Although educator wages are low, they represent around 70% of operating costs for providers. The ability to pay educators more depends on the the budget of a given service.
Early childhood services in Australia gain income through parent fees and government funding. Different financial models are used for different service types.
Standalone preschools receive "supply-side funding", where money flows to the service mainly from government and is linked to operational costs such as the wages of qualified teachers and educators.
In contrast, long daycare services are subject to "demand-side funding". In this model, there is no operational subsidy for providers. Instead, funding is linked to parent fees and designed to offset the cost of care for individual families.
These funding systems mean any wage increase in a preschool is largely funded by government, with reduced impact on parent fees. But in long day care, wage increases are more likely to require increased parent fees.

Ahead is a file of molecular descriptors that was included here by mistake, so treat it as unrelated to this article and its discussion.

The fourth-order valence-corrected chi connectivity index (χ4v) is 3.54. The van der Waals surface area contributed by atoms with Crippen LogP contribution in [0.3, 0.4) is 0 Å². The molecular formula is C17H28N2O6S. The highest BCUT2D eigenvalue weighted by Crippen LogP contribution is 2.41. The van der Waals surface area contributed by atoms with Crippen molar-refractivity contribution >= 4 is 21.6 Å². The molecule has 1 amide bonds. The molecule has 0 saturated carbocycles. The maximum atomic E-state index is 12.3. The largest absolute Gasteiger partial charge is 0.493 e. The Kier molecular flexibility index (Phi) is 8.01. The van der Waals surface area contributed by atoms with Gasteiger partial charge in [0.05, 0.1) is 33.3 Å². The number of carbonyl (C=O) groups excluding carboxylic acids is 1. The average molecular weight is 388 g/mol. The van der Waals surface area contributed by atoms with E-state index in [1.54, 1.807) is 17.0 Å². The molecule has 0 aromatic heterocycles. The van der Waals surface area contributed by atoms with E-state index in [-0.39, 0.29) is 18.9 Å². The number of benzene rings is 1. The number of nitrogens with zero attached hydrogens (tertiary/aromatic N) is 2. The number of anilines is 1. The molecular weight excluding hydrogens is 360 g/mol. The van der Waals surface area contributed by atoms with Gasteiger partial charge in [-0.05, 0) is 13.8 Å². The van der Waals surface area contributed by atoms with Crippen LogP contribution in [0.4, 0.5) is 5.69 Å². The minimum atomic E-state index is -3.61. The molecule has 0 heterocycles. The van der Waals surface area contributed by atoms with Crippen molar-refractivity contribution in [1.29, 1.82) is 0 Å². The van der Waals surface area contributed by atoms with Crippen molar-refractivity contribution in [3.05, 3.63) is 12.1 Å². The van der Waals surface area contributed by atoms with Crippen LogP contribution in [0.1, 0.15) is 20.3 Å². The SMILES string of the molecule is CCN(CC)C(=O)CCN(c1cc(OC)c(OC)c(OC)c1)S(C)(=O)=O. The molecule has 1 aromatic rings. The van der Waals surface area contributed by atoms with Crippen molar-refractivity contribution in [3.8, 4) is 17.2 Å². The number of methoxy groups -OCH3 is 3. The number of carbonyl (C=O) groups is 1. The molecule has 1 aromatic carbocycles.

Where to next for the early childhood sector?
The current Australian government maintains that wages are a matter for employers and employees. Unions and some employers argue there should be greater public investment in education and care to enable an urgent increase to wages.
Based on our research, and an understanding of the Australian education and care sector, improving wages is a shared responsibility. Employers clearly have a significant responsibility toward their employees and some could do better. There is also a need for greater investment from government.
There are lessons to be learnt from national and international examples. In Queensland, the Kindergarten Funding Scheme offers a per-child subsidy to support the delivery of a quality preschool education program delivered by a qualified teacher in long day care.
What might be achieved from the proposed walkout is difficult to predict. At the very least, the action is likely to build awareness of longstanding challenges in early childhood education. It might also secure broader community support for wages and conditions that reflect the importance and complexity of early education work.